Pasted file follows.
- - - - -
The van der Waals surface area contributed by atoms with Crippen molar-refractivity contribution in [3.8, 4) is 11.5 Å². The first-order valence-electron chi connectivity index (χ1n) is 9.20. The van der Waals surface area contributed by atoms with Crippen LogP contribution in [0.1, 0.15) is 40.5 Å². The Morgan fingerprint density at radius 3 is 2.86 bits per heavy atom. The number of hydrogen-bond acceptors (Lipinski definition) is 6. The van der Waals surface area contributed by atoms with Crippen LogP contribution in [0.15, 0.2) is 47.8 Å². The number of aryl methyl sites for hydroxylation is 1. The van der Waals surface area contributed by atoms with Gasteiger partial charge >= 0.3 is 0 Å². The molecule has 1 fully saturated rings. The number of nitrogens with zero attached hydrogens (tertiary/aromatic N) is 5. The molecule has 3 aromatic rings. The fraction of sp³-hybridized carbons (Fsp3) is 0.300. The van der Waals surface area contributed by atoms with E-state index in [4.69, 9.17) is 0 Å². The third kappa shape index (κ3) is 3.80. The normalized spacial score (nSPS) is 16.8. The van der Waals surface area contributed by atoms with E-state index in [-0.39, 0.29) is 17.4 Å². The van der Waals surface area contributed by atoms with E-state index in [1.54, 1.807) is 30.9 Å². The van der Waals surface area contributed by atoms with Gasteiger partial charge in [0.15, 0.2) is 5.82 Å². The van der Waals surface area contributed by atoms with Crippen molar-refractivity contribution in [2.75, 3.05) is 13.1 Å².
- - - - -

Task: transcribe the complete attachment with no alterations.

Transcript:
The van der Waals surface area contributed by atoms with Crippen molar-refractivity contribution in [3.8, 4) is 11.5 Å². The first-order valence-electron chi connectivity index (χ1n) is 9.20. The van der Waals surface area contributed by atoms with Crippen LogP contribution in [0.1, 0.15) is 40.5 Å². The Morgan fingerprint density at radius 3 is 2.86 bits per heavy atom. The number of hydrogen-bond acceptors (Lipinski definition) is 6. The van der Waals surface area contributed by atoms with Crippen LogP contribution in [0.15, 0.2) is 47.8 Å². The number of aryl methyl sites for hydroxylation is 1. The van der Waals surface area contributed by atoms with Gasteiger partial charge >= 0.3 is 0 Å². The molecule has 1 fully saturated rings. The number of nitrogens with zero attached hydrogens (tertiary/aromatic N) is 5. The molecule has 3 aromatic rings. The fraction of sp³-hybridized carbons (Fsp3) is 0.300. The van der Waals surface area contributed by atoms with E-state index in [4.69, 9.17) is 0 Å². The third kappa shape index (κ3) is 3.80. The normalized spacial score (nSPS) is 16.8. The van der Waals surface area contributed by atoms with E-state index in [-0.39, 0.29) is 17.4 Å². The van der Waals surface area contributed by atoms with E-state index in [1.54, 1.807) is 30.9 Å². The van der Waals surface area contributed by atoms with Gasteiger partial charge in [0.15, 0.2) is 5.82 Å². The van der Waals surface area contributed by atoms with Crippen molar-refractivity contribution in [2.75, 3.05) is 13.1 Å².